Dear Huan Yi,
I never had that experience. It sounds part of the formation of a close father-son bond. But somebody has to think about where the bullet falls. Your dad knew not to take you out into the middle of a schoolyard for practice. Trees and underbrush won't stop everything, but it's still a lot safer than fields and trailer parks for a background.
The Texas folk didn't give your shooter first or second degree murder; or the account doesn't give that impression. But when somebody starts shooting in an inhabited area, one where kids live and play, you may well be counting on your rights to shield you from your responsibilities. The results were certainly sad and terrible. I get no sense that the man with the gun was actively trying to hurt the child. But to shoot at targets in such an area meant the man was asserting a level of judgement that his competence and skill was clearly incapable of backing up. His actions seem to have amounted to a level of indifference to human life that struck a Texas jury as worthy of punishment.
There is an odd similarity between this incident and the recent incident in which a Texas man shot and killed two burglars who had apparently just finished robbing his neighbor's house. The man who shot and killed the two burglars was acquitted, a very different outcome than this, but I believe the basic problem was the same.
The problem is not whether the people have guns. I am a Liberal, and would rather not have a lot of guns, especially handguns, floating around the country. They aren't good for much but shooting at extremely limited ranges, and people seem to have taken to using them against other people. Even so, I suspect that handguns would not be as much of a problem as they have become if people were actually trained in the discipline of their use. Certainly people seem undertrained in the use and care of the long guns they own.
Whether or not the gentleman who killed two burglars fleeing his neighbor's house had a legal right to do so, he is as foolish and dangerous a man as the poor guy who accidently shot the child on the trampoline and got eight years for doing so. Discharge of a shotgun in a suburban neighborhood may be necessary, possibly, if you are under direct attack. Even so, it is very difficult to be responsible for the path of each of those shotgun pellets, each of which may under the proper circumstances have a lethal interaction with anybody or any animal it may encounter.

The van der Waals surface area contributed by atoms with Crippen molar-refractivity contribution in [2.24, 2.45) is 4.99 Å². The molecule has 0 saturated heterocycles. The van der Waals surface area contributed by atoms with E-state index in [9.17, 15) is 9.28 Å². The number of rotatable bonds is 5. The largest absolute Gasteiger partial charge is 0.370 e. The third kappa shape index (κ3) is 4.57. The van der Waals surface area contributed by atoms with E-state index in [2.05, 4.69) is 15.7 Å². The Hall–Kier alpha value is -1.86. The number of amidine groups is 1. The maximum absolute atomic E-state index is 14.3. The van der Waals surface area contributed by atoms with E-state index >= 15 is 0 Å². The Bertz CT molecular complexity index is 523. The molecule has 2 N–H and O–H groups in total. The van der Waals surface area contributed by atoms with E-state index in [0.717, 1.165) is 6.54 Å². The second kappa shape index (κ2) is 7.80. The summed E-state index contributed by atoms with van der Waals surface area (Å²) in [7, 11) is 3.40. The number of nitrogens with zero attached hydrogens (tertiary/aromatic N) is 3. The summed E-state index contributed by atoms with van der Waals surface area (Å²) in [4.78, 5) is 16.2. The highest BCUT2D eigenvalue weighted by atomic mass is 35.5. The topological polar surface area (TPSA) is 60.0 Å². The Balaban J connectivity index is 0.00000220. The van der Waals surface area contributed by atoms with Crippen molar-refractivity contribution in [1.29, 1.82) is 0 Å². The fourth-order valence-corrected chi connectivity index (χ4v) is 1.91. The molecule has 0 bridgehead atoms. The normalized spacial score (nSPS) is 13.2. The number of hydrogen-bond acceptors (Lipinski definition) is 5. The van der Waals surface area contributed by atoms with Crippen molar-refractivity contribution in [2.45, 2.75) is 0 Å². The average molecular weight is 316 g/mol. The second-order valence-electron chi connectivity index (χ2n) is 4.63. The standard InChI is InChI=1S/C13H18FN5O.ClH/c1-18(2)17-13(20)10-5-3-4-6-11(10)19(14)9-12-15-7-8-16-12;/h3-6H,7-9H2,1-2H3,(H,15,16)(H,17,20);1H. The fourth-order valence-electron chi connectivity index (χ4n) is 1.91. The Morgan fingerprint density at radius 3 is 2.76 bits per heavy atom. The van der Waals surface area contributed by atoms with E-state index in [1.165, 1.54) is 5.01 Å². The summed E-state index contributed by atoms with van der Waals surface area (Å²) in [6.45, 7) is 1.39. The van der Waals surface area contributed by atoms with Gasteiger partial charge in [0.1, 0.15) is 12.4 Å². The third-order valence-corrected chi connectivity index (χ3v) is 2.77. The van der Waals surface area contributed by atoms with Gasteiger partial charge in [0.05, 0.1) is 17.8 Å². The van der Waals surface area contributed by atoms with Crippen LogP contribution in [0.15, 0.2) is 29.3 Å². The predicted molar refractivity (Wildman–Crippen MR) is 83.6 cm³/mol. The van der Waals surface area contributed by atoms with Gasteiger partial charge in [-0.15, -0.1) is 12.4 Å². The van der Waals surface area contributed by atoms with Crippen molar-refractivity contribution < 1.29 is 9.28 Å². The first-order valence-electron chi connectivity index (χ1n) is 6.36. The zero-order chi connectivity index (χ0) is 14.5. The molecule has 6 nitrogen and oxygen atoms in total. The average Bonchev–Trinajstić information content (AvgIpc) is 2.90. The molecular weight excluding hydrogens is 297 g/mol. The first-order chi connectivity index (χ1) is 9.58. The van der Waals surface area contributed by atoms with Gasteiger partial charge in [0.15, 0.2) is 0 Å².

Discharge of a shotgun at the back of fleeing suspects, whether it is within your rights or not, puts others in jeopardy beyond the suspects themselves with no gain in safety. A police officer would have difficulty justifying such an action because of the danger it brings to the community.
This, I suggest, is the difference between The United States and Switzerland, both of which have very open gun laws. In Switzerland, I'm told, each household is (or at least was until recently, and may still be) required to have and automatic rifle and twenty rounds of ammunition for it easily at hand. The United States has a very large number of firearm deaths, the Swiss almost none. The Swiss (the gender requirements here , I confess, I am not sure about; nor am I clear about the ages) are required to join their army, and everybody is trained in how to use their weapons and how to maintain them. They feel themselves under firearm discipline.
I suspect most U.S. citizens don't really understand the concept, or such activities as the incidents we've been talking about wouldn't happen. I think that comes from tending to skip over the "well regulated militia" language in the second amendment when we read it.
Keep in mind, after all, I'm a Liberal. I'm trying, though, to give a reading to stuff that liberals and conservatives have usually had trouble with that tries to bring together elements from both sides. Something that might be worth thought from everybody before everybody rejects it. Or ignores it.
And, Huan Yi, thanks for the thoughtful response in your last note. I appreciated it.